Third Man Records is a Nashville-based label set up by The White Stripes’ Jack White. Their expressed mission includes the promotion of vinyl records, alongside novel digital formats. In a kind of weird meshing of ideas, they will release a 7” single of the song “A Glorious Dawn“ by John Boswell, which was a bit of a YouTube phenomenon and featured previously on this site. The song (and accompanying video) features material taken from astronomer Carl Sagan’s 1980 TV series Cosmos: A Personal Voyage, cut up and auto-tuned, with some Stephen Hawking thrown in for good measure.
In Cosmos and other works, Sagan expressed a hopeful and outward-looking brand of science that isn’t common today. One of his theses was that an explanation for the apparent lack of extra-terrestrial life could be found in the possibility that intelligent life forms tend to destroy themselves rather quickly (on cosmological timescales), this at the height of the Cold War.
The Voyager Golden Record was an attempt by Sagan and others to produce an object capable of communicating some of the essentials of Earthly life to any intelligent finder. Copies of the record were launched into space on the 1977 Voyager missions. They include sounds and images from Earth, along with music from an assortment of countries. Many of the images on the back relate to communicating intelligence to some other being. An example Sagan frequently used was that one could simply express a list of known prime numbers, for which there is no natural generating process. This would be proof of sentience.
“A Glorious Dawn” recreates the etchings from the Golden Record on its B-side and is released to coincide with what would have been Sagan’s 75th birthday. I spoke to Third Man capodecina Ben Swank to find out more about the realization of this release.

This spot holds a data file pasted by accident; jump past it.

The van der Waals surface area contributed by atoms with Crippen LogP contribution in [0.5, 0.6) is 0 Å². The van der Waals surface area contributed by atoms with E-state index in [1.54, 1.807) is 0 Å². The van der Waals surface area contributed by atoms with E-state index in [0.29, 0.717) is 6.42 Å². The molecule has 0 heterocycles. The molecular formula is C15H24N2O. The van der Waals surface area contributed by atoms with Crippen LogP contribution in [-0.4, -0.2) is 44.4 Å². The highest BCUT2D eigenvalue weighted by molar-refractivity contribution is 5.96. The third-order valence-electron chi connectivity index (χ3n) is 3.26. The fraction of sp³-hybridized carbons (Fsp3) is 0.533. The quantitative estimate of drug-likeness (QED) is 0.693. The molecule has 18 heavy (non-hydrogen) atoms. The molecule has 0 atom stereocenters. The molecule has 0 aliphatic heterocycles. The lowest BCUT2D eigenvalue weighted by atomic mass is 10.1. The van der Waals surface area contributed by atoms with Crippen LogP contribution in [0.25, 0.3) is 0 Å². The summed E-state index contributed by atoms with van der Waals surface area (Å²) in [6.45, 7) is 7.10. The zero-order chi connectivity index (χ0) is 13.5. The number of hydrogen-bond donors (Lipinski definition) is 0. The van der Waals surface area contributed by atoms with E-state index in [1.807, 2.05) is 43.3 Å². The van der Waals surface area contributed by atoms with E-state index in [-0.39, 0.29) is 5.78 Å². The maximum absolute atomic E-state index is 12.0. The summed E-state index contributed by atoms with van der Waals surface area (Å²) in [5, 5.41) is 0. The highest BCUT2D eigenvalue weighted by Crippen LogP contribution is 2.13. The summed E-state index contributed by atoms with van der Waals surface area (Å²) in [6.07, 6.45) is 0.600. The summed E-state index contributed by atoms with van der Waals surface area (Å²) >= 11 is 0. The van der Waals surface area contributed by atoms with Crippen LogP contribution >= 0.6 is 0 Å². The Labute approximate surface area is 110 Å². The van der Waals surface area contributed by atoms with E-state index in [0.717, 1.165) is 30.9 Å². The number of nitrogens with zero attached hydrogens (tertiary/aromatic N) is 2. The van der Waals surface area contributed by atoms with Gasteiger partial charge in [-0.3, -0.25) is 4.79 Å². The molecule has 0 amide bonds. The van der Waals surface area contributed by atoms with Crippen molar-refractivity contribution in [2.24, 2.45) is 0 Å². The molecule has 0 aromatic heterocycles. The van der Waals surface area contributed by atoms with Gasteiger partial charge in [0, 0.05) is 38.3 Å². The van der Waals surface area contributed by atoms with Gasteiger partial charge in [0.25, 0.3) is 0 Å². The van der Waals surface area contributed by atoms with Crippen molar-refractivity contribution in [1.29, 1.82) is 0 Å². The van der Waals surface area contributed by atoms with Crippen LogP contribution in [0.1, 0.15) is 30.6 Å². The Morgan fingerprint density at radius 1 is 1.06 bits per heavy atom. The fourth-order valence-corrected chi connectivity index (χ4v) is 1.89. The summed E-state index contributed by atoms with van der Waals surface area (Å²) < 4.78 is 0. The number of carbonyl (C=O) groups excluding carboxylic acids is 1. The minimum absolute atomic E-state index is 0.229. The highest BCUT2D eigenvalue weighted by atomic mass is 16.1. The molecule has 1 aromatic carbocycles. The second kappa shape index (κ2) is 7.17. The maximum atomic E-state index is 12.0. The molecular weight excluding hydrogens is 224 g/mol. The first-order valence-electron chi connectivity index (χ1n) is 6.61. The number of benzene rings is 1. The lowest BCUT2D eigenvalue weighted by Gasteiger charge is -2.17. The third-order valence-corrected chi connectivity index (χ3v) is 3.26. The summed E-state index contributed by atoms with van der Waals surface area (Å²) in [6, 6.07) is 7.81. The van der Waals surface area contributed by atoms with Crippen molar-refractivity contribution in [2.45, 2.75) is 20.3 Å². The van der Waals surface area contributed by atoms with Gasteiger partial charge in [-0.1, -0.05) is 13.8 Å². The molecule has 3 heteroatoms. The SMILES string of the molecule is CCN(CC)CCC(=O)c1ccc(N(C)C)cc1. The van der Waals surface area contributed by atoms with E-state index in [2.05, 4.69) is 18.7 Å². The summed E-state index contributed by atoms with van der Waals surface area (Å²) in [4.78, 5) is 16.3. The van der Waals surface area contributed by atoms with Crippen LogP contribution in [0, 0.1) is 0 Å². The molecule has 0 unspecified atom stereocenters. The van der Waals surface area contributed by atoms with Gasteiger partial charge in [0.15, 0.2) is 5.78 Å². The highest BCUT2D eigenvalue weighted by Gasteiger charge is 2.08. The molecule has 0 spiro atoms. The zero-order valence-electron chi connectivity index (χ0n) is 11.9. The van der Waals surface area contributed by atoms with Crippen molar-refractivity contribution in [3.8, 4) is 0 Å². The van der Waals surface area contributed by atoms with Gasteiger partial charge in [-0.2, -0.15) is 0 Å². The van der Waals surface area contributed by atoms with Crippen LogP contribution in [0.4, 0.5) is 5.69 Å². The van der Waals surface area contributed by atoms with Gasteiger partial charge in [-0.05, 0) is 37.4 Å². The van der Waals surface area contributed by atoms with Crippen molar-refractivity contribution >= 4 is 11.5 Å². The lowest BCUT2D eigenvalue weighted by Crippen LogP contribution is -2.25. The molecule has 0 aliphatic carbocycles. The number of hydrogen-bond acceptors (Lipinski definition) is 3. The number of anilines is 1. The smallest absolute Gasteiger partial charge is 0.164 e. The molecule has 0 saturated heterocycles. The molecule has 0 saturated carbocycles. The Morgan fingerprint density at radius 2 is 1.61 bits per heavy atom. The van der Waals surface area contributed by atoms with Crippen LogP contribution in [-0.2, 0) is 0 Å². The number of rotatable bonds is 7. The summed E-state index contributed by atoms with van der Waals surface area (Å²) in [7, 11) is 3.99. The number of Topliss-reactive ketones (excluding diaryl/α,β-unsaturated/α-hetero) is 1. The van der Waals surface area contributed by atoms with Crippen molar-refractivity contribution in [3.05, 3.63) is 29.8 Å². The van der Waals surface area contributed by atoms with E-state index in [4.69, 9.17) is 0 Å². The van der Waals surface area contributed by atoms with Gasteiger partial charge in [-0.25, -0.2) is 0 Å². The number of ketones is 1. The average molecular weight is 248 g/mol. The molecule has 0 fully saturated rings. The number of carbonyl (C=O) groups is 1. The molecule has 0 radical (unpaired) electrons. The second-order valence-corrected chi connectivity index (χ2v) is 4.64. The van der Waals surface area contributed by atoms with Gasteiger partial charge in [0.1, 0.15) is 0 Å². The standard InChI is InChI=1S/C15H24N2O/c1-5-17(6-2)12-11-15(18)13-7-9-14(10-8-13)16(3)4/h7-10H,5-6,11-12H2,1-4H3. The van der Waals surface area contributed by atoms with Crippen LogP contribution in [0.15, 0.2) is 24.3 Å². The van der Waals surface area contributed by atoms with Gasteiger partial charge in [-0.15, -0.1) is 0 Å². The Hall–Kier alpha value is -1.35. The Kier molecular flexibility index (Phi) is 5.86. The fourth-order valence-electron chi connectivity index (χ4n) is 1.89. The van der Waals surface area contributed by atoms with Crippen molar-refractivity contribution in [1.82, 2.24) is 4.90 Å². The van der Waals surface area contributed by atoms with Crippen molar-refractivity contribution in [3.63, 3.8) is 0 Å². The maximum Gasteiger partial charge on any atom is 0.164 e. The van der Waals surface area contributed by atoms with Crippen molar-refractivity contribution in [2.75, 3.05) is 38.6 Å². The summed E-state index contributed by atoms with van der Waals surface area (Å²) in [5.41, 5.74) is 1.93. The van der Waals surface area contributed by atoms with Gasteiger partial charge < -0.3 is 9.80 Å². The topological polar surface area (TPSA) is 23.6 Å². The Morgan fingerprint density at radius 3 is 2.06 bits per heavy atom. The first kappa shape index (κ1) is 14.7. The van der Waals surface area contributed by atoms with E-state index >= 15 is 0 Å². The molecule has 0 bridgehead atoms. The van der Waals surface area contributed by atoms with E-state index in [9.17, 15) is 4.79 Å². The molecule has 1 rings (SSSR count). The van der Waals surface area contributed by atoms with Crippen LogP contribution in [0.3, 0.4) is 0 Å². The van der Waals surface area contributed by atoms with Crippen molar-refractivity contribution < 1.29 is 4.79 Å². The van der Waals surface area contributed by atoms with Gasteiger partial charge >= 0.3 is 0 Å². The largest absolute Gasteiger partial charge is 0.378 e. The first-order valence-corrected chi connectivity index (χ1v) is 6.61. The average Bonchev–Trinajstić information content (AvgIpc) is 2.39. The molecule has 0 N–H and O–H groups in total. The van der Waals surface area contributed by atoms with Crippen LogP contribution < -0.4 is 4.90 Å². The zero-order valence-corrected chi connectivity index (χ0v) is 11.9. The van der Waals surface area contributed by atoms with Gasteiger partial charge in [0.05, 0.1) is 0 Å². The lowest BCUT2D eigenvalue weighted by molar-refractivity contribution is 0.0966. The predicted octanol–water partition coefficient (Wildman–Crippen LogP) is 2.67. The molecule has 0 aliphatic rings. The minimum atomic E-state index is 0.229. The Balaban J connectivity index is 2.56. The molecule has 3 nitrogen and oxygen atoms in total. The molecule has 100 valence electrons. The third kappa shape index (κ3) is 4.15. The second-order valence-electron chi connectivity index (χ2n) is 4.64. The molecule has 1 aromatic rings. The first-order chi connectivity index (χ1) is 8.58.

How did you and Third Man come across the video for “A Glorious Dawn”?
Jack [White] was on a big Cosmos kick, watching the DVDs every day and he came across it on YouTube. It’s since become one of those massive viral videos that you see on tons of blogs… He sent it to the rest of us at the label, and the more he thought about it, he really wanted to do a 45 of it. We had no idea if it would be possible with copyrights and everything – it’s basically one big sample.
So was there copyright difficulty?
Well, Jack started looking into it and found that Carl Sagan’s son Nick is a screenwriter with his own website. Nick had posted a blog about the video saying how much he loved it, so Jack wrote to him and they talked and Nick put us in touch with his step-mother Ann Druyan, who co-wrote Cosmos (along with Steven Soter), and she owns the copyrights to it. So we got in touch with her and she loves the song and is a big fan of Jack’s music as well. She’s been incredibly helpful and supportive of the whole project, so it turned out to be easier than we thought it would be.
Yes, I remember you emailing me about talking to Ann Druyan.
She’s a really amazing lady. She chaired the committee to pick the music and other material for the Voyager Sounds of Earth record. And they recorded her brainwaves and put those on the record too. She told me she was determined to put Blind Willie Johnson’s “Dark Was the Night” on there. She couldn’t think of a more appropriate song to hurtle through space.